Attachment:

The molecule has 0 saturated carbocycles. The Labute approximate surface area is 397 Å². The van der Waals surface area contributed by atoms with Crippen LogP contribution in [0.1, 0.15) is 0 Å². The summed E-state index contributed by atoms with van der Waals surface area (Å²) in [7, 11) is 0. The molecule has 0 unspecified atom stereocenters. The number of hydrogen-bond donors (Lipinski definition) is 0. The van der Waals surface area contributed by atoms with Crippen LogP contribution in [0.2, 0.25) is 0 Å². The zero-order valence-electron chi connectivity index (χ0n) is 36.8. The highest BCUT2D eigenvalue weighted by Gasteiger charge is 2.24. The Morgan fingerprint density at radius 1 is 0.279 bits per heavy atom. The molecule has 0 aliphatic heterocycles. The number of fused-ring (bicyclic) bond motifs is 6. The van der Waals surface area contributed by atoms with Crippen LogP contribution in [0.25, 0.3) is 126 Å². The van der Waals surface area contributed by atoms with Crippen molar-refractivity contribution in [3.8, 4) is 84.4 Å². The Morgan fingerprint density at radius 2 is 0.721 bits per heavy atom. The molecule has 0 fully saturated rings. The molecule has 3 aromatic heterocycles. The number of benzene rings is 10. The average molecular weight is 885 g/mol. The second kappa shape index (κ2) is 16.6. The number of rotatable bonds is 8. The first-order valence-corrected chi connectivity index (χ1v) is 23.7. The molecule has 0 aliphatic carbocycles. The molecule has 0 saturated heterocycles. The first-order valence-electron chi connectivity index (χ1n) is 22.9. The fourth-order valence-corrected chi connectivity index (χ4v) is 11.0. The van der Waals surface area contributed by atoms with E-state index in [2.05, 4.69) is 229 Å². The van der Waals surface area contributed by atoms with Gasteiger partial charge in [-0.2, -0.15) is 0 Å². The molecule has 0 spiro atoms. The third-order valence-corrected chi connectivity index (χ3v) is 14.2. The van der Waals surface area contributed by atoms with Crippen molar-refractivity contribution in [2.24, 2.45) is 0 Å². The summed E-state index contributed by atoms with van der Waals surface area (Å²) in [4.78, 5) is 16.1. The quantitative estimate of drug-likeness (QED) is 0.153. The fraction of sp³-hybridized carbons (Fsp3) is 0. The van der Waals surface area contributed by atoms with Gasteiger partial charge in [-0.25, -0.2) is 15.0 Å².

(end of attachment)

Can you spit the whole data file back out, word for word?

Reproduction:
The molecule has 0 saturated carbocycles. The Labute approximate surface area is 397 Å². The van der Waals surface area contributed by atoms with Crippen LogP contribution in [0.1, 0.15) is 0 Å². The summed E-state index contributed by atoms with van der Waals surface area (Å²) in [7, 11) is 0. The molecule has 0 unspecified atom stereocenters. The number of hydrogen-bond donors (Lipinski definition) is 0. The van der Waals surface area contributed by atoms with Crippen LogP contribution in [0.2, 0.25) is 0 Å². The zero-order valence-electron chi connectivity index (χ0n) is 36.8. The highest BCUT2D eigenvalue weighted by Gasteiger charge is 2.24. The Morgan fingerprint density at radius 1 is 0.279 bits per heavy atom. The molecule has 0 aliphatic heterocycles. The number of fused-ring (bicyclic) bond motifs is 6. The van der Waals surface area contributed by atoms with Crippen LogP contribution in [0.25, 0.3) is 126 Å². The van der Waals surface area contributed by atoms with Crippen molar-refractivity contribution in [3.8, 4) is 84.4 Å². The Morgan fingerprint density at radius 2 is 0.721 bits per heavy atom. The molecule has 0 fully saturated rings. The molecule has 3 aromatic heterocycles. The number of benzene rings is 10. The average molecular weight is 885 g/mol. The second kappa shape index (κ2) is 16.6. The number of rotatable bonds is 8. The first-order valence-corrected chi connectivity index (χ1v) is 23.7. The molecule has 0 aliphatic carbocycles. The molecule has 0 saturated heterocycles. The first-order valence-electron chi connectivity index (χ1n) is 22.9. The fourth-order valence-corrected chi connectivity index (χ4v) is 11.0. The van der Waals surface area contributed by atoms with E-state index in [2.05, 4.69) is 229 Å². The van der Waals surface area contributed by atoms with Gasteiger partial charge in [-0.2, -0.15) is 0 Å². The molecule has 0 spiro atoms. The third-order valence-corrected chi connectivity index (χ3v) is 14.2. The van der Waals surface area contributed by atoms with Crippen molar-refractivity contribution in [2.24, 2.45) is 0 Å². The summed E-state index contributed by atoms with van der Waals surface area (Å²) in [4.78, 5) is 16.1. The quantitative estimate of drug-likeness (QED) is 0.153. The fraction of sp³-hybridized carbons (Fsp3) is 0. The van der Waals surface area contributed by atoms with Gasteiger partial charge in [-0.25, -0.2) is 15.0 Å².